Nourishing Hope 13

Four Chandler Food Banks Continue the Fight Against Hunger


Formerly Chandler Christian Community Center, AZCEND is Chandler’s largest basic necessities service provider, fulfilling the emergency hunger needs of the area’s most vulnerable residents through its Chandler Food Bank. It all started back in November of 1966, when a consortium of Chandler churches unified with the common cause of alleviating poverty in their community. Today, AZCEND still operates from its original downtown Chandler location and continues to change lives by nourishing minds and bodies to create a connected, thriving community. “The goal of our program is to support people as they move from crisis to stability to prosperity,” says CEO Trinity Donovan. “We want to do more than help people maintain their current situation—we want to provide them with the tools they need to move up and change their lives for the better.” These tools include programs such as food boxes, senior nutrition, rent and utility assistance, parenting, health and literacy classes, homeless services and more.

Harvest Compassion Center Chandler

Fairly new to the area, Harvest Compassion Center Chandler (HCCC) first opened in February of 2016 as a volunteer-run organization that exists to serve free food and hygiene products to Arizona residents in need, partnering with Harvest East Valley in its efforts. With a mission to be the hands and feet of Jesus by serving the needs of people in the community, HCCC provides these products to people in a dignified way with the upmost care and compassion. “We strive to be more than just a local food bank,” says Director of Community Life at Harvest East Valley, Terry Horne. “It is set up like a store, where guests can shop and choose their desired food, hygiene products and baby items free of charge. And, our volunteers engage in meaningful conversation with our guests and often pray with and for them.” Each guest is allowed one visit every 30 days with proper identification and a utility bill.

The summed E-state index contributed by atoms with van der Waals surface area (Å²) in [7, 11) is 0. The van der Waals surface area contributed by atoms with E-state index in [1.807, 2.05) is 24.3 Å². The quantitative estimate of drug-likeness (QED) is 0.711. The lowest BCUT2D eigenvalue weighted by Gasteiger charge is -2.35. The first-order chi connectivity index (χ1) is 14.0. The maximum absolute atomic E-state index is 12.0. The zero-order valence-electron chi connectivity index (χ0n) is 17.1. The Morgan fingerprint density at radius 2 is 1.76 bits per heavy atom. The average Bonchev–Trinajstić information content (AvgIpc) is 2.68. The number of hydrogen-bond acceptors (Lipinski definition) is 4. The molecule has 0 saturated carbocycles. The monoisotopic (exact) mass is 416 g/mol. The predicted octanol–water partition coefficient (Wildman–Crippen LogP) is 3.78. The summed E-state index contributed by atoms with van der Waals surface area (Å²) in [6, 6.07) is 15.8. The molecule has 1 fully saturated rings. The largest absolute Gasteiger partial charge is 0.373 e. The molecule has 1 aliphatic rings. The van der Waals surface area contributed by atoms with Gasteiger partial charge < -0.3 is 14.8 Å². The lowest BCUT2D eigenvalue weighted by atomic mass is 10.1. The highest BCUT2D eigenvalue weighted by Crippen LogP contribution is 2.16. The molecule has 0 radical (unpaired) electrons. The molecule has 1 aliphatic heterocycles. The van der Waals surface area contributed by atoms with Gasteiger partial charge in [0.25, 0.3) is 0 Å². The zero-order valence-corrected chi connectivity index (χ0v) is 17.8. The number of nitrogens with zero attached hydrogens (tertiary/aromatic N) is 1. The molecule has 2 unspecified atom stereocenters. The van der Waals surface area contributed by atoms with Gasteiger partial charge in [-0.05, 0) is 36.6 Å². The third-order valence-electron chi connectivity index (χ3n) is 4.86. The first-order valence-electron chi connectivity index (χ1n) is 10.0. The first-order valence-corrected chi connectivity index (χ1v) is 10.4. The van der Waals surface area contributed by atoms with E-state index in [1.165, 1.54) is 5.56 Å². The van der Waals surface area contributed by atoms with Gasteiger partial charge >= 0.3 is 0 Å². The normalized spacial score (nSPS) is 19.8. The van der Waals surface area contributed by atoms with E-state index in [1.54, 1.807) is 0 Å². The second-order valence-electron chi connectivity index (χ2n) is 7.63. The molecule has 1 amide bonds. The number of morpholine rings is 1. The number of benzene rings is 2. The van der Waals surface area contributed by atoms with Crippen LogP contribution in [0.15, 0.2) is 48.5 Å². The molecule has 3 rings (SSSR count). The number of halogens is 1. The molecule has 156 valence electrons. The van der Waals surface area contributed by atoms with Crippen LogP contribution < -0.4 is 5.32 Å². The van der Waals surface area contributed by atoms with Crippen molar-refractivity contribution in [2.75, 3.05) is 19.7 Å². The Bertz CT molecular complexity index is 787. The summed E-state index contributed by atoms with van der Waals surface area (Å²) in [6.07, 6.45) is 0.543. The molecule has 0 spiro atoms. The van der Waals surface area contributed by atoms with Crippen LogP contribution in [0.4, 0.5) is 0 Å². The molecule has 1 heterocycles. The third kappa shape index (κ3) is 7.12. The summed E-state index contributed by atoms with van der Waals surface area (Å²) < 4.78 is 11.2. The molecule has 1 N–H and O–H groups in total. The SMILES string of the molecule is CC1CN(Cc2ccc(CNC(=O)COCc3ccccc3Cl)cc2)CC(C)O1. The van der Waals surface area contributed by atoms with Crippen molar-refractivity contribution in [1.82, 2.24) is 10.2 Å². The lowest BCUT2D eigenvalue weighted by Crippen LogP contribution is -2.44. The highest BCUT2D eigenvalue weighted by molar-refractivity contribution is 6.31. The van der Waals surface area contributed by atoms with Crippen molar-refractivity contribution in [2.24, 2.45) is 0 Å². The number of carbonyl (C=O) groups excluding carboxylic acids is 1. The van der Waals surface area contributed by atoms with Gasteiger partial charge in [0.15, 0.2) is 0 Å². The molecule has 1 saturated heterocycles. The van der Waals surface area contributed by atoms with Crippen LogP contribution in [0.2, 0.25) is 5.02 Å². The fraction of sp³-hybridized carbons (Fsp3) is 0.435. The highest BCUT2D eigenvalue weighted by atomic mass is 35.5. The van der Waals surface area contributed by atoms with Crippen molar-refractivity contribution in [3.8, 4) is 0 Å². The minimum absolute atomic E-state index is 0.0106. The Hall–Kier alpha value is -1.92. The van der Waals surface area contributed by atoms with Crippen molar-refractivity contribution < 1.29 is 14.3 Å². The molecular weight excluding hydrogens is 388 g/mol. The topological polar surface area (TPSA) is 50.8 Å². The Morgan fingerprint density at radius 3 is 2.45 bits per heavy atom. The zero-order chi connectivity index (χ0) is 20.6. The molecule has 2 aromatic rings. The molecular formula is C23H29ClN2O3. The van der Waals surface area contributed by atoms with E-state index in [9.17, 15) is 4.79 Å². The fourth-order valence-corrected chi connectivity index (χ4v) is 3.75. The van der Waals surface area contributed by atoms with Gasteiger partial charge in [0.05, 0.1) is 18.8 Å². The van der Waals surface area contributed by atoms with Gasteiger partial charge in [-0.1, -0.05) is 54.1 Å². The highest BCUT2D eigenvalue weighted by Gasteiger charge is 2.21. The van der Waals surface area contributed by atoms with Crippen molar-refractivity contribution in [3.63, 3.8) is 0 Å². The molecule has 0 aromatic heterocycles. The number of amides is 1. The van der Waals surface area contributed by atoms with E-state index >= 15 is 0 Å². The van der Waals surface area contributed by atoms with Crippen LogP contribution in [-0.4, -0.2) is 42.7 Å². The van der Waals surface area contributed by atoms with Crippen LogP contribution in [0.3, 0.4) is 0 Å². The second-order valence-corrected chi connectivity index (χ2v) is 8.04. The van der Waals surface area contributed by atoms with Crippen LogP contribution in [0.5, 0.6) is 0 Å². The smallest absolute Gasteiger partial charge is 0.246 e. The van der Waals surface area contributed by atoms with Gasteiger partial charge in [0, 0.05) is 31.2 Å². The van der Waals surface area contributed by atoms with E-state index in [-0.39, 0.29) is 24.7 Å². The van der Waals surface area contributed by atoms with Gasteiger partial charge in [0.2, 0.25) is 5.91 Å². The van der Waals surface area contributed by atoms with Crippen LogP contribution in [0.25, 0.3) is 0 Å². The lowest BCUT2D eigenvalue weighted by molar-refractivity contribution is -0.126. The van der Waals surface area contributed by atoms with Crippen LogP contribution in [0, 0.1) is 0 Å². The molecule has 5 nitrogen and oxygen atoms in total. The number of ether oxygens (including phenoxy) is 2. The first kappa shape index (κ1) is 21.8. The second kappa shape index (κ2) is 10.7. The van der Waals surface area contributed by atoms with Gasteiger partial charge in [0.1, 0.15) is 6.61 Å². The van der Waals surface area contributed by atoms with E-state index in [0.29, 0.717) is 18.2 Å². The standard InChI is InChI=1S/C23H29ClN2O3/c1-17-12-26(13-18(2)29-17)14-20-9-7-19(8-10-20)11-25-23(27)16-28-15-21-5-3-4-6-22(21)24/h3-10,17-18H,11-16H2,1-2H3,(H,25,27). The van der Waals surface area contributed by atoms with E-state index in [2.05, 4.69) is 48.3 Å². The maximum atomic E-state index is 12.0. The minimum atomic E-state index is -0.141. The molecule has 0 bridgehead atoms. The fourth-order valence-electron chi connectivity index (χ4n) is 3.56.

Matthew’s Crossing Food Bank

Matthew’s Crossing certainly had a humble beginning, starting off with just two cans of beans when Saint Matthew’s Episcopal Church founded the food bank back in 2001. They soon began serving meals to their neighbors in need out of their church kitchen, and in that very first year fed approximately 800 individuals. Since then, that number has grown exponentially, yet Matthew’s Crossing still stays true to its core founding values by serving their clients with compassion in order to preserve their dignity and give them hope for a healthier and happier future. “Matthew’s Crossing Food Banks’ success rests in the hands of a very dedicated board, staff and volunteers,” says Executive Director Jan Terhune. “It is a happy and clean place to visit, and all you need to get support from the food bank is to show Arizona photo identification.” Matthew’s Crossing has four main services offered to those in need: emergency food boxes, holiday food boxes, Meals to Grow and Read to Grow.

Society of Saint Vincent de Paul: St. Mary’s/St. Juan Diego Food Bank

In 1965, Father Kelly at St. Mary’s in Chandler organized the first St. Mary’s Conference, where a group of dedicated volunteers took boxes out into the fields and sought out the poor, providing them with socks and shoes for their feet and food for their families. Today, the Society of St. Vincent de Paul (SVdP) operates a Food Bank and Assistance Office in Chandler, continuing their work to feed, clothe, house and heal individuals and families through service and person-to-person relationships. “We have been in the business of building people—mothers, fathers, sisters, brothers, next-door neighbors—helping them through difficult struggles and getting them back on their journey forward,” says President of SVdP Katy Cunningham. Assisting in ways well beyond food and financial needs, SVdP also works within the family to provide education, re-education, job services and homeless services. To learn more, please call 480.814.7778.